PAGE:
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Jun 23 2017

A love poem to theatre

ONE OF the most acclaimed Irish plays of the last 20 years is Dublin By Lamplight, Corn Exchange’s exuberant and hilarious ‘alternative facts’ version of the founding of the Abbey Theatre.

Thirteen years after the play was first staged, it has now been revived and is coming to next month's Galway International Arts Festival as a headline attraction. With a cast of characters that includes fading stars, rebels, prostitutes, and romantics, the play abounds in anarchic theatrical shenanigans and glorious send-ups of Yeats, Wilde, O’Casey, the Fenians, and Joyce.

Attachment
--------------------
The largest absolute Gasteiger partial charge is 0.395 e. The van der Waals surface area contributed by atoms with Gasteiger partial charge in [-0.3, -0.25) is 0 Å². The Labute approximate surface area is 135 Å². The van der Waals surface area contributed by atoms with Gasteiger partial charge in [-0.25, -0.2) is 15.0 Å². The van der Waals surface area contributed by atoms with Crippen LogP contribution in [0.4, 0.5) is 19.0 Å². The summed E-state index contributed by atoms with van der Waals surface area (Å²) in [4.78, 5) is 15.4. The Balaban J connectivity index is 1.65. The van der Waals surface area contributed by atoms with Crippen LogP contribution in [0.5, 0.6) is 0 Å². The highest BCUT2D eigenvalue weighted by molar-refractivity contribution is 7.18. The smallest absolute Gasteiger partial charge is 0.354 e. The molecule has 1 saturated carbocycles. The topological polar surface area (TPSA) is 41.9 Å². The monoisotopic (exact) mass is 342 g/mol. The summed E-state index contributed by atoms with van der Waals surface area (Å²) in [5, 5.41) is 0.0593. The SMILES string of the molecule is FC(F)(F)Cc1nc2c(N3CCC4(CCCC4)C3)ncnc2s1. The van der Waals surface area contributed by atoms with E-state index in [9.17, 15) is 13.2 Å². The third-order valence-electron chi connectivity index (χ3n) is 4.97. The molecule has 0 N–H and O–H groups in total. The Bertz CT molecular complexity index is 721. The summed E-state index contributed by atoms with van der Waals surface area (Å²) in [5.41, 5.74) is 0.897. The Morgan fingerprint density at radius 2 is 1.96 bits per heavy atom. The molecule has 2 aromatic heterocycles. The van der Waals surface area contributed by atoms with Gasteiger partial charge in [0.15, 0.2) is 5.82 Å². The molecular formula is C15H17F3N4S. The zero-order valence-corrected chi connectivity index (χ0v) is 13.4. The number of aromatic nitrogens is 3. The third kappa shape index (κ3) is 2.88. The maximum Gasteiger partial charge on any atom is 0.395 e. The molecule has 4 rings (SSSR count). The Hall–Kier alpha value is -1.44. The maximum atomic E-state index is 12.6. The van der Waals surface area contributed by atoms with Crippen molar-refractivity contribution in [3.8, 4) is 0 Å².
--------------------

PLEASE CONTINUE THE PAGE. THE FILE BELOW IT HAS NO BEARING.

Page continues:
Ahead of its GIAF visit Dublin By Lamplight author Michael West spoke with me about the play and I began by asking if his initial impulse was to ‘have a dig’ at the Abbey? “It does look like a satire but it is also a love poem to the madness of setting up a theatre in the first place,” he replies. “It’s very much about a company of actors trying to make their own world and their own work. It was first performed during the centenary year of the Abbey and we were not unaware of that, and while others might think we were mocking them, for us it was as much about the greatness of making theatre in the first place.”


Read the full article on the Advertiser website.

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